tuple consisting of (DBName, Address, User, Password, Socket, Port, Database Vendor) taken from the Catalog resource for the Job with the exception of Database Vendor, which is one of the following: MySQL, PostgreSQL, SQLite, Internal, depending on what database you configured.
After a Volume has been purged, this attribute will contain the name of that Volume. At other times, this value may have no meaning.

The following write-only attributes are available within the Director:

Send line to the Job Report.
Set a new Volume name. Valid only during the NewVolume event.

Python Console Command

There is a new Console command named python. It takes a single argument restart. Example:

  python restart

This command restarts the Python interpreter in the Director. This can be useful when you are modifying the DirStartUp script, because normally Python will cache it, and thus the script will be read one time.

Debugging Python Scripts

In general, you debug your Python scripts by using print statements. You can also develop your script or important parts of it as a separate file using the Python interpreter to run it. Once you have it working correctly, you can then call the script from within the Bacula Python script (

If you are having problems loading, you will probably not get any error messages because Bacula can only print Python error messages after the Python interpreter is started. However, you may be able to see the error messages by starting Bacula in a shell window with the -d1 option on the command line. That should cause the Python error messages to be printed in the shell window.

If you are getting error messages such as the following when loading

 Traceback (most recent call last):
   File "/etc/bacula/scripts/", line 6, in ?
     import time, sys, bacula
 ImportError: /usr/lib/python2.3/lib-dynload/ undefined
 symbol: PyInt_FromLong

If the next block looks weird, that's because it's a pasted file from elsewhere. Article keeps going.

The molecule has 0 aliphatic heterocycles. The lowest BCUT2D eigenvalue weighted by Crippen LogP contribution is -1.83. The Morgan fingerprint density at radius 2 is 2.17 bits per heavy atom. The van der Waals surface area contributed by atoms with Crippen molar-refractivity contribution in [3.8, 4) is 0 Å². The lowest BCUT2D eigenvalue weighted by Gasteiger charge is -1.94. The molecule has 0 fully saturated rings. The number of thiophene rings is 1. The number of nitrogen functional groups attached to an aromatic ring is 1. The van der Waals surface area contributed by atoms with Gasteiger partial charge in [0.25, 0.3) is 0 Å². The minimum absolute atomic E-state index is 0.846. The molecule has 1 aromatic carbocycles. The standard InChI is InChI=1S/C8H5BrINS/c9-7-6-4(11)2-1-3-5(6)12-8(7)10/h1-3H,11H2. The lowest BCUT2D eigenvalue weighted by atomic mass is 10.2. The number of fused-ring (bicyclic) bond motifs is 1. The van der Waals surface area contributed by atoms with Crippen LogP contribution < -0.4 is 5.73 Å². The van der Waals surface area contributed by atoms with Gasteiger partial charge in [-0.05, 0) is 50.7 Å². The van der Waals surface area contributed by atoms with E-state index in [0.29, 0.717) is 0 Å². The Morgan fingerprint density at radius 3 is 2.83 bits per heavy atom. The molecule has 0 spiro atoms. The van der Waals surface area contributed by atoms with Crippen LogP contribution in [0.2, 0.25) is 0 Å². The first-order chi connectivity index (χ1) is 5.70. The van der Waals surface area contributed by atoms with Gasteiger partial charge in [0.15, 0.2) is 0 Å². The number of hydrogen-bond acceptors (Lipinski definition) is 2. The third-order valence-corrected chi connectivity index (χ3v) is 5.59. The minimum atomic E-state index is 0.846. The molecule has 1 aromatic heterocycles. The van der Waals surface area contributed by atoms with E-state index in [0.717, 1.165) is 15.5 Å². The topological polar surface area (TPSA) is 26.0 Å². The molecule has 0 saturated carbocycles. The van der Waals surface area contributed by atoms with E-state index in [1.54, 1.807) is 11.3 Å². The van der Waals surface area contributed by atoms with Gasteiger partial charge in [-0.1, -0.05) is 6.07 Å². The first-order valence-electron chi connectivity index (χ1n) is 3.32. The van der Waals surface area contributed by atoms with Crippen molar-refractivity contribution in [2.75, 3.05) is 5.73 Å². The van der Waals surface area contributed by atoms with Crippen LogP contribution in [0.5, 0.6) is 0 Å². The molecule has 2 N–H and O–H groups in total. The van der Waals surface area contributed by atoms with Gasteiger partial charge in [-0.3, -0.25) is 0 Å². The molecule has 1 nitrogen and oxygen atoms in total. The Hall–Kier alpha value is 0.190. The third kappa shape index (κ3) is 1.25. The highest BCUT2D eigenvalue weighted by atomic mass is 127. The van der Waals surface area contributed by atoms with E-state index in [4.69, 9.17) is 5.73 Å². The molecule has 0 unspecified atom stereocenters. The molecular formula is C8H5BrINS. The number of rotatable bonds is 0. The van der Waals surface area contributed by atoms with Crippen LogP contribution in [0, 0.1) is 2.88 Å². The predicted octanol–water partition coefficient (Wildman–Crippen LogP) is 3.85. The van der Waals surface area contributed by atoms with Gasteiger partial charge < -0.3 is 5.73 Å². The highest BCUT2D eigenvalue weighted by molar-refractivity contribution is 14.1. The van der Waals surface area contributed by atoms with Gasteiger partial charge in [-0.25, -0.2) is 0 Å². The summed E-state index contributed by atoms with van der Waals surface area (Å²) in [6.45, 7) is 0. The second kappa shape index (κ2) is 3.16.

bacula-dir: pythonlib.c:134 Python Import error.

It is because the DirStartUp script is calling a dynamically loaded module ( in the above case) that then tries to use Python functions exported from the Python interpreter (in this case PyInt_FromLong). The way Bacula is currently linked with Python does not permit this. The solution to the problem is to put such functions (in this case the import of time into a separate Python script, which will do your calculations and return the values you want. Then call (not import) this script from the Bacula script, and it all should work as you expect.

Python Example

An example script for the Director startup file is provided in examples/python/ as follows:

# Bacula Python interface script for the Director

# You must import both sys and bacula
import sys, bacula

# This is the list of Bacula daemon events that you
#  can receive.
class BaculaEvents(object):
  def __init__(self):
     # Called here when a new Bacula Events class is
     #  is created. Normally not used 
     noop = 1

  def JobStart(self, job):
       Called here when a new job is started. If you want
       to do anything with the Job, you must register
       events you want to receive.
     events = JobEvents()         # create instance of Job class
     events.job = job             # save Bacula's job pointer
     job.set_events(events)       # register events desired
     sys.stderr = events          # send error output to Bacula
     sys.stdout = events          # send stdout to Bacula
     jobid = job.JobId; client = job.Client
     numvols = job.NumVols 
     job.JobReport="Python Dir JobStart: JobId=%d Client=%s NumVols=%d\n" % (jobid,client,numvols) 

  # Bacula Job is going to terminate
  def JobEnd(self, job):    
     jobid = job.JobId
     client = job.Client 
     job.JobReport="Python Dir JobEnd output: JobId=%d Client=%s.\n" % (jobid, client) 

  # Called here when the Bacula daemon is going to exit
  def Exit(self, job):
      print "Daemon exiting."
bacula.set_events(BaculaEvents()) # register daemon events desired

  These are the Job events that you can receive.
class JobEvents(object):
  def __init__(self):
     # Called here when you instantiate the Job. Not
     # normally used
     noop = 1
  def JobInit(self, job):
     # Called when the job is first scheduled
     noop = 1
  def JobRun(self, job):
     # Called just before running the job after initializing
     #  This is the point to change most Job parameters.
     #  It is equivalent to the JobRunBefore point.
     noop = 1

  def NewVolume(self, job):
     # Called when Bacula wants a new Volume name. The Volume
     #  name returned, if any, must be stored in job.VolumeName
     jobid = job.JobId
     client = job.Client
     numvol = job.NumVols;
     print job.CatalogRes
     job.JobReport = "JobId=%d Client=%s NumVols=%d" % (jobid, client, numvol)
     job.JobReport="Python before New Volume set for Job.\n"
     Vol = "TestA-%d" % numvol
     job.JobReport = "Exists=%d TestA-%d" % (job.DoesVolumeExist(Vol), numvol)
     job.VolumeName="TestA-%d" % numvol
     job.JobReport="Python after New Volume set for Job.\n"
     return 1

  def VolumePurged(self, job):
     # Called when a Volume is purged. The Volume name can be referenced
     #  with job.VolumeName
     noop = 1

Kern Sibbald 2017-08-28